Intermittent Fasting



In a world saturated with fad diets and nutritional lifestyles, there’s a newcomer to the nutritional block that is rapidly gaining both attention and popularity – Intermittent Fasting (IF). IF is not a specific diet fraught with rules, but rather a pattern of eating to follow. Unlike your traditional diet plans, IF tells you WHEN to eat, as opposed to WHAT to eat. Obviously, this has appeal for those who love variety in their diets, and don’t want to be limited in their food options.   

Before we dive into the exciting world of Intermittent Fasting, let’s first make note of other popular nutritional models that IF is not:

Carb Cycling is the process of altering carb consumption on a daily basis, alternating between high carb, moderate carb, and low/no carb days, in a pattern of your choosing. In carb cycling, you are altering both the what and when of what you eat.  

Ketogenic Dieting is a low carb, high fat diet. The thought process behind eating this way is that starving your body of carbohydrates forces your body to go into ketosis, a state in which it utilizes fat as opposed to glucose for energy. Ketogenic dieting is an alteration of the what in your nutritional life.  

Now that we have that out of the way, let’s begin.

What is Intermittent Fasting?

Fasting by definition is abstaining from food or drink over an extended duration of time. In IF, you are setting a very specific window in which you will be consuming all of your food for the day. There is no specific rule to the fasting versus feeding window in IF. Typically, an individual will abstain from food from the moment their dinner is finished, to roughly 12-14 hours later, when they will break their fast the next day.

The Science Behind Intermittent Fasting.

So, why does IF work? The science behind it is not unlike what we have previously discussed happens when one engages in cardio in a fasted state. In a fasted state, your body utilizes both glucose and fat reserves, for energy.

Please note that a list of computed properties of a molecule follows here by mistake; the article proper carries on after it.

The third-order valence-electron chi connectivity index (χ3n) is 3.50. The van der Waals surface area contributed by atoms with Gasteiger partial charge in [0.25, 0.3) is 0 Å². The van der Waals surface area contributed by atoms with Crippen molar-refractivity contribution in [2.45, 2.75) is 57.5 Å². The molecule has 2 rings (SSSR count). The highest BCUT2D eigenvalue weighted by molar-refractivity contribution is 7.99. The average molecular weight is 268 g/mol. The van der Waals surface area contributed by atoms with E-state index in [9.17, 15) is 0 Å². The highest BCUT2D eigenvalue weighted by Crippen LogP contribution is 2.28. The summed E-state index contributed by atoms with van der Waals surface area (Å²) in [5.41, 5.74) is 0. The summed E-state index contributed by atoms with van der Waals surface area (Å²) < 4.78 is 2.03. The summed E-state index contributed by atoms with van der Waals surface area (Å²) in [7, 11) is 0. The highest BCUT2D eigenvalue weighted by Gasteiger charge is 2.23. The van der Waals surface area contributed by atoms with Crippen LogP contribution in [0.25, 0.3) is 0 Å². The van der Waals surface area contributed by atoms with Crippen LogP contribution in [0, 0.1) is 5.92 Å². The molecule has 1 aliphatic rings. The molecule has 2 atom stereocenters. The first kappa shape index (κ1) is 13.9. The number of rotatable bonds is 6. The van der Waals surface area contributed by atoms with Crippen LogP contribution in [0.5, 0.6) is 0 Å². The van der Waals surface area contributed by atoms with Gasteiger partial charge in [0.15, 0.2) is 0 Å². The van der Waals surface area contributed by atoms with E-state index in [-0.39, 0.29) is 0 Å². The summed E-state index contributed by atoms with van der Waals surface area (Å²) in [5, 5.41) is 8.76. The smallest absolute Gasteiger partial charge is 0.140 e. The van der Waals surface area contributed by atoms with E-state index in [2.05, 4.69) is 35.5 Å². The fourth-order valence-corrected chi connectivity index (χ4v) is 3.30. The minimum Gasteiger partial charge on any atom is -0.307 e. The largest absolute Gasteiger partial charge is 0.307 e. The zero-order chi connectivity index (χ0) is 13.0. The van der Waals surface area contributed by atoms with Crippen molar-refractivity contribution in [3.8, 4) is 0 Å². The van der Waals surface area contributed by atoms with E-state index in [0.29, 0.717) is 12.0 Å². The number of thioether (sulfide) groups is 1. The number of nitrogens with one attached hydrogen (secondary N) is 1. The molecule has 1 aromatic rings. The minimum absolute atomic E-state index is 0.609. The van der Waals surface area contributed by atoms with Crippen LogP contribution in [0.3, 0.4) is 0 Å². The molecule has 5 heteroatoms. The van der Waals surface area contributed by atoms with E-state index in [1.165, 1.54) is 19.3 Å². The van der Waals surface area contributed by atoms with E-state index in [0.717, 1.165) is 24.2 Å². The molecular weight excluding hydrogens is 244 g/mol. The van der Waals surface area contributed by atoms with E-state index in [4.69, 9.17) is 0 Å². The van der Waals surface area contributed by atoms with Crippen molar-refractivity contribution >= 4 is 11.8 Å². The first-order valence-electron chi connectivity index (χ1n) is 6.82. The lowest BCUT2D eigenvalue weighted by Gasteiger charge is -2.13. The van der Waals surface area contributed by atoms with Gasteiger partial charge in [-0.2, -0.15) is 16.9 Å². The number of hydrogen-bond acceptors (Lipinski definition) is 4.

In a fed state, insulin is high, which basically means it is very difficult for your body to burn anything other than the nutrients you just took in. After eating, it takes your body approximately 3-5 hours to digest and fully digest and absorb the nutrients from your meal, and another 5-7 hours (that’s a total of 8-12 hours post meal, folks) to enter that magical fasting state – where insulin production decreases, blood glucose drops, and stored fat becomes the body’s main source of energy. By abstaining from food for 12 to 14 hours (or even longer, for some individuals), you are staying in the fat-burning state for longer periods of time, and are therefore burning more stored fat in the process.

Intermittent Fasting: Daily vs Weekly Models

There is clearly more than one way to practice IF, and the schedule you choose should be a function of the most appealing option for you.

In daily IF, you are typically fasting for 16 hours, and eating for 8. It doesn’t matter which point in the day you choose to fast, as long as you the hours are consecutive, obviously. For example, making your eating window from 8 AM to 4 PM would mean you do not eating anything from 4 PM until 8 AM, the next day. 12 PM to 8 PM or even 6 PM to 2 AM will work just the same.

In weekly IF, you can choose to fast an entire day (24 hours), and eat normally the remainder of the week. You can also choose to utilize the 8/16-hour fed/fasted model only one day a week, or even on alternating days.

No matter the IF model you choose, the benefits are mostly the same.

Who is Intermittent Fasting For?

Not all diets are equal, and current research shows Intermittent Fasting to be a solid option for both fat loss and general wellness.